Angelique recently reached out to us as a result of hearing Southern Education Desk features on GPB radio. She is an educator who has experience as a homeschooling, public schooling, and private schooling parent. She is passionate about education at every stage, and believes that children are capable of far more than we adults give them credit for. Below she shares her insight into educational reform initiatives overseas.
I recently learned about a series of education reform initiatives taking place in Abu Dhabi, the capital of the United Arab Emirates. Recognizing the changing face of the world and acknowledging the need to place their youth at the forefront of this change, this wealthy Middle Eastern city is taking bold steps to ensure that its children have every competitive advantage to achieve in the future. The Abu Dhabi Education Council, or ADEC, has adopted a strategic plan designed to elevate both student performance and education delivery. Its purpose? To create a P-12 education system that is globally recognized and internationally competitive. To achieve this, this ADEC plan is focused on four primary areas, including: improving access to P-12 education, elevating the quality of [public] schools, providing affordable options for high-quality private education, and career development. At the heart of this reform is an underlying belief that ALL students are capable of learning, and that ALL students are deserving of a quality education. The end goal? To groom innovative ‘thought producers’ with a lifelong love for learning able to become active contributors to the world in which they live.
Abu Dhabihas have taken many steps to bring this program to life. New learning philosophies emphasize creative problem solving and independent thinking. Newly adopted teaching models empower teachers through the use of supportive administrative environments, integrated learning models, and varied teaching approaches. Newly adopted literacy models have even shifted the language of classroom instruction in this Arab nation. Instruction in core courses such as English, Science, and Mathematics now take place completely in English, globally considered “the language of business.” By taking such bold steps, the government of Abu Dhabi believes that its economic success will grow in turn through the increased ability to support national human capital needs via a well-prepared, well-educated workforce. The Abu Dhabi Education Council has even embarked upon a global teacher recruitment initiative, actively luring veteran teachers from English-speaking nations around the world to come to teach in Abu Dhabi in exchange for furnished housing, lucrative salaries, and free health care for themselves and their families.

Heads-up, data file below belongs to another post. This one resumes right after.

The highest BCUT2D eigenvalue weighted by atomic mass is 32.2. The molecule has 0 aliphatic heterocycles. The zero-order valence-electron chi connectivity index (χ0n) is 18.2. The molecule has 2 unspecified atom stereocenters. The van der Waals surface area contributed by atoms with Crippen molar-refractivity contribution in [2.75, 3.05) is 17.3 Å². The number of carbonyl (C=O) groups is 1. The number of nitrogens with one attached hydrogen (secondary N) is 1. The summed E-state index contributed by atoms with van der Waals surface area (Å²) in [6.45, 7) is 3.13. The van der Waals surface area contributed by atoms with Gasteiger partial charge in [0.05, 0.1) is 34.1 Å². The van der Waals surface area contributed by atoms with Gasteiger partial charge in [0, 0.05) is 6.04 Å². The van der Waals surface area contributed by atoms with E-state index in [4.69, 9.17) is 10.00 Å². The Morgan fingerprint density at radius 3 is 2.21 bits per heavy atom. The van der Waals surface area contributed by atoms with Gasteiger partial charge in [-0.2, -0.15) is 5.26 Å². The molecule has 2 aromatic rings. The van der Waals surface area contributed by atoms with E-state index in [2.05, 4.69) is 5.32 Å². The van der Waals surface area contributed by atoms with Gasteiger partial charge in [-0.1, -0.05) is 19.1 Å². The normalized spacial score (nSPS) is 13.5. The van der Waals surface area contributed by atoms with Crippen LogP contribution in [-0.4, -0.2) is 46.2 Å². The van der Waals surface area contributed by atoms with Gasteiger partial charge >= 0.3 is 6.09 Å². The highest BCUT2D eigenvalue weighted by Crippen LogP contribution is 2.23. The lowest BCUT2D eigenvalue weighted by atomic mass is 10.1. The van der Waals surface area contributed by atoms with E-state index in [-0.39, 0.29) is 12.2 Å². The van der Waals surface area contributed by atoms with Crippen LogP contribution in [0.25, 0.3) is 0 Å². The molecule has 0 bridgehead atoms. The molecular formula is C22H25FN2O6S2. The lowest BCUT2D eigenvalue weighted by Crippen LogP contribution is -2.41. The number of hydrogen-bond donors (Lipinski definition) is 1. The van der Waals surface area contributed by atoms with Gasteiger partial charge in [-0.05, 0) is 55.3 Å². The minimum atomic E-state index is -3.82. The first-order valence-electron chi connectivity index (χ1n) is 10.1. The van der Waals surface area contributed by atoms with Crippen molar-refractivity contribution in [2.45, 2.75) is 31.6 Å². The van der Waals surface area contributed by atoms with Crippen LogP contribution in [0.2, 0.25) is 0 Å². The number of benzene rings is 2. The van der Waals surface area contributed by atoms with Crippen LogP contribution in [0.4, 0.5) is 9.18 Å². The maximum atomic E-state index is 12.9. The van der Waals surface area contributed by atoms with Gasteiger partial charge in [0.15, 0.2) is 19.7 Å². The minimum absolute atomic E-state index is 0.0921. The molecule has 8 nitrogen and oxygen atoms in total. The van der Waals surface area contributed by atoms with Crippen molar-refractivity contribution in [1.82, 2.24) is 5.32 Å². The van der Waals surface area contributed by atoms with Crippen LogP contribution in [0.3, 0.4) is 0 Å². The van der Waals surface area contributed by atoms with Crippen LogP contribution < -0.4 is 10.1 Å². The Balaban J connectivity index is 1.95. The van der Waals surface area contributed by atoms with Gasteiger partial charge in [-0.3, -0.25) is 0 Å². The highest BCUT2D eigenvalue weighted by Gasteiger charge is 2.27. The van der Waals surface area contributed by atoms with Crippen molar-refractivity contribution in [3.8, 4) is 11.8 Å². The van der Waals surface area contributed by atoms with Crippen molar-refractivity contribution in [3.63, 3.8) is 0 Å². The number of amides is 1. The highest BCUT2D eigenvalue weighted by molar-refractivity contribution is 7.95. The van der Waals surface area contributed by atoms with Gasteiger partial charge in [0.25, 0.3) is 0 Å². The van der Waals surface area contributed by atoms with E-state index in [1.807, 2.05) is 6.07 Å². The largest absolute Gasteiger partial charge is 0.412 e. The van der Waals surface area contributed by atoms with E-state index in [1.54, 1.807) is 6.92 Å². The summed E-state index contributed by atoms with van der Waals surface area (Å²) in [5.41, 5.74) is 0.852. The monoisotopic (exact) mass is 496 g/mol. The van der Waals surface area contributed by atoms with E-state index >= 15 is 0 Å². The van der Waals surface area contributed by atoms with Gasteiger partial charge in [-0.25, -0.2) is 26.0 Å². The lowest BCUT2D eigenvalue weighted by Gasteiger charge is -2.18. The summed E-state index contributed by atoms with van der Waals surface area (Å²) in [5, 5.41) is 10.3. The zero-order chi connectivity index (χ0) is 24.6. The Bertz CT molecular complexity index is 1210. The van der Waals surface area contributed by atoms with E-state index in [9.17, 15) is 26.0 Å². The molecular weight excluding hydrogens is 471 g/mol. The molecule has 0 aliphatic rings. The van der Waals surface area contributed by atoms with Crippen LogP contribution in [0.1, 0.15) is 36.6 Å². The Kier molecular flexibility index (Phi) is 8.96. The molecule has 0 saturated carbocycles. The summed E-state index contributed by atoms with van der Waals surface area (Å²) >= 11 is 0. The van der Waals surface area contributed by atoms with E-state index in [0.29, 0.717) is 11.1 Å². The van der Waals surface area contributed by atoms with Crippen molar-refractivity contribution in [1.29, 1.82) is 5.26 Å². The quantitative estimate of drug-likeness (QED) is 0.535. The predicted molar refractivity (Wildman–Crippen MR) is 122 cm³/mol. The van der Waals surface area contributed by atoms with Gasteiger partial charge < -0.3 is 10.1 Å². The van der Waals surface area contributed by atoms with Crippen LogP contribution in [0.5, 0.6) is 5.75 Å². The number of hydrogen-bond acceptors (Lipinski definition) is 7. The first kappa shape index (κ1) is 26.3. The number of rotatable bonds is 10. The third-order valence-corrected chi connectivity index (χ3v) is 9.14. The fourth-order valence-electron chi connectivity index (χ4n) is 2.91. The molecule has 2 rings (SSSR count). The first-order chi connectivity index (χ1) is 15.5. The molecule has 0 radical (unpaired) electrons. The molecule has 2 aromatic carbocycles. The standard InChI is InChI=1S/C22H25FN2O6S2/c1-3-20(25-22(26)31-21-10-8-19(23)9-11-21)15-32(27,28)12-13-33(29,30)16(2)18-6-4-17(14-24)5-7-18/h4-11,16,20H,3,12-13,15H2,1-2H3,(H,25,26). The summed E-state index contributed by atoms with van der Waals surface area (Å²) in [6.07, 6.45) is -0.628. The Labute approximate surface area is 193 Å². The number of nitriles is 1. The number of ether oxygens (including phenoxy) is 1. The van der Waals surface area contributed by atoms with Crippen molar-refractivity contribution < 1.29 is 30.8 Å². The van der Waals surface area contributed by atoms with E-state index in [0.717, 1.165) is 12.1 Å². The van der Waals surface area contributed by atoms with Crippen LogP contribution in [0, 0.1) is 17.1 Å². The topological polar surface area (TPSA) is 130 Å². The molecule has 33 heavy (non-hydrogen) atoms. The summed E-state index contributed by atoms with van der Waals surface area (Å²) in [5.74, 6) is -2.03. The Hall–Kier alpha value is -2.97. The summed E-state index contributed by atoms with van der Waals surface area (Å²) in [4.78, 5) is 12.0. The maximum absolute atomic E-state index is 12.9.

As I continued to learn more about this program, I couldn’t help but wonder, “what if?”…
What if, here in America, we stopped the education system in fighting long enough to focus on how we could create a more internationally competitive workforce prepared to compete in today’s wireless global world rather than in the local agro-industrial society of yesteryear?
What if, here in America, we provided teachers with the economic support they needed in order to comfortably provide for themselves and their own families, indicating that we truly value the necessary service that they provide?
What if, here in America, we didn’t rest on the laurels of our wealth and prior accomplishments, but instead, continued to press forward in indentifying new ways to ensure that our K-12 education system enables our children to become active, thought-provoking, critical thinkers able to continue to help us press forward as a nation for generations to come?
Time will only tell whether the recently adopted series of educational reforms in Abu Dhabi will result in producing the desired outcomes for the current generation of students. However, one thing is for sure. In an oil-rich part of the world where petroleum is cheaper than water, where luxury is the norm rather than the exception, and where the highest per capita income of any city worldwide exists, Abu Dhabi could have easily chosen to rest on its laurels. It could have determined that change to its education system was not necessary. It could have turned a blind eye to the global reform taking place in the world around it. It could have taken the ethnocentric stance that its culture, its nation, its “tried and true” system of years gone by was good enough for its children. Instead, Abu Dhabi has chosen to recognize the need for change and to move forward.
As for us here in America, what if…?